(BN) LNG Is ‘Best Alternative’ for Paring Ship Pollution,


LNG Is 'Best Alternative' for Paring Ship Pollution, DNV Says
2011-01-18 02:26:09.381 GMT

By Kyunghee Park
Jan. 18 (Bloomberg) -- Liquefied natural gas may beat
out nuclear and fuel-cell technology as shipping lines look
for cleaner and cheaper alternatives to traditional heavy-
fuel oil, said Det Norske Veritas.
"LNG is the best alternative we have from an
environmental and financial point of view," Remi Eriksen,
chief operating officer at ship inspector Det Norske Veritas,
said yesterday at a conference in Singapore. Nuclear power
will remain socially unacceptable, while fuel-cell technology
isn't yet advanced enough, he said.
Shipbuilders have begun developing LNG engines as the
International Maritime Organization draws up regulations to
lower carbon and sulfur emissions to pare pollution. The
shipping industry emits about 3 percent of the world's carbon
each year, equivalent to 1 billion tons, according to Thor
Jorgen Guttormsen, president of the Norwegian Shipowners'
LNG vessels would likely cost about 10 percent to 15
percent more to build than traditional ships, said Eriksen.
In the long run, there would be cost-savings because LNG is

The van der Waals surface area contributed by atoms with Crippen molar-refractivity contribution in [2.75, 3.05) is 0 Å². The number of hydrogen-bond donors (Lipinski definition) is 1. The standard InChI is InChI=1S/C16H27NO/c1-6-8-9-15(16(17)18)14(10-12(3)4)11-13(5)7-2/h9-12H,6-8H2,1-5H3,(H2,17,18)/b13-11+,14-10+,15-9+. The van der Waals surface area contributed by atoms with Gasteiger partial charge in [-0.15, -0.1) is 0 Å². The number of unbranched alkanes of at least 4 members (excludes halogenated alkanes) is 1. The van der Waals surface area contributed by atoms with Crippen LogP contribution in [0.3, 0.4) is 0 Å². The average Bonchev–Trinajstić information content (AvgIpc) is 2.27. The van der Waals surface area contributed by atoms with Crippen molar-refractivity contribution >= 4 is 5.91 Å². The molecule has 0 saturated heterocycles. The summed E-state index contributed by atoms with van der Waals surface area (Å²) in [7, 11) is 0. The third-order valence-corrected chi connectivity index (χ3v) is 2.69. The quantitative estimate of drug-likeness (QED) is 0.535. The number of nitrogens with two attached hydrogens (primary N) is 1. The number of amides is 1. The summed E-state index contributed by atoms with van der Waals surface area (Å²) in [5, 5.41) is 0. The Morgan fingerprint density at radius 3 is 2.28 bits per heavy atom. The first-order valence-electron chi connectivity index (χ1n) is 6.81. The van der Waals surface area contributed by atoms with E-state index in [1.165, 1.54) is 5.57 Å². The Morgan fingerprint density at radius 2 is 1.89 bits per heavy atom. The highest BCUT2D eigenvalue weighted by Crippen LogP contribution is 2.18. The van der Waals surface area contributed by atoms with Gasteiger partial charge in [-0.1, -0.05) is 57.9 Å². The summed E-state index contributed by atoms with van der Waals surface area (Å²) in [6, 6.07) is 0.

cheaper than heavy fuel, he said. Heavy-fuel oil is the
sludge left over after crude oil is refined into more
valuable products such as gasoline and jet fuel.
There are now about 23 ferries and offshore support
vessels that run on gas engines in Norway, Eriksen said.

Sulfur Reduction

Sulfur in fuels must be reduced to 0.5 percent by 2020
from the current 4.5 percent as part of IMO efforts to cut
pollution from the shipping industry. Sulfur is a pollutant
said to cause acid rain. In more environmentally sensitive
areas, the upper limit will drop to 0.1 percent by 2015 from
1 percent.
LNG cuts carbon emissions from shipping by about 25
percent, sulfur oxides by almost 100 percent and nitrogen
oxides by 85 percent, according to Det Norske Veritas.
Nitrogen oxide pollution is also being curtailed under the
LNG is natural gas chilled to minus 162 degrees Celsius
(minus 260 Fahrenheit), turning it into liquid for shipping
by tankers.
Daewoo Shipbuilding & Marine Engineering Co., the
world's second-biggest builder of drill ships, and MAN SE are
jointly developing an engine fueled by LNG to be used in
vessels to carry as many as 14,000 20-foot containers. The
shipyard expects to complete the project early this year.
Samsung Heavy Industries Co., the world's second-biggest
shipbuilder, is working with Waertsilae Oyj to design gas

For Related News and Information:
Top Shipping: SHPT <GO>
Shipping Functions: BSHIP <GO>
World shipping fleet data: FLET <GO>

--Editors: Lars Klemming, Neil Denslow

To contact the reporter on this story:
Kyunghee Park in Singapore at +65-6212-1541 or

To contact the editor responsible for this story:
Neil Denslow at +852-2977-6639 or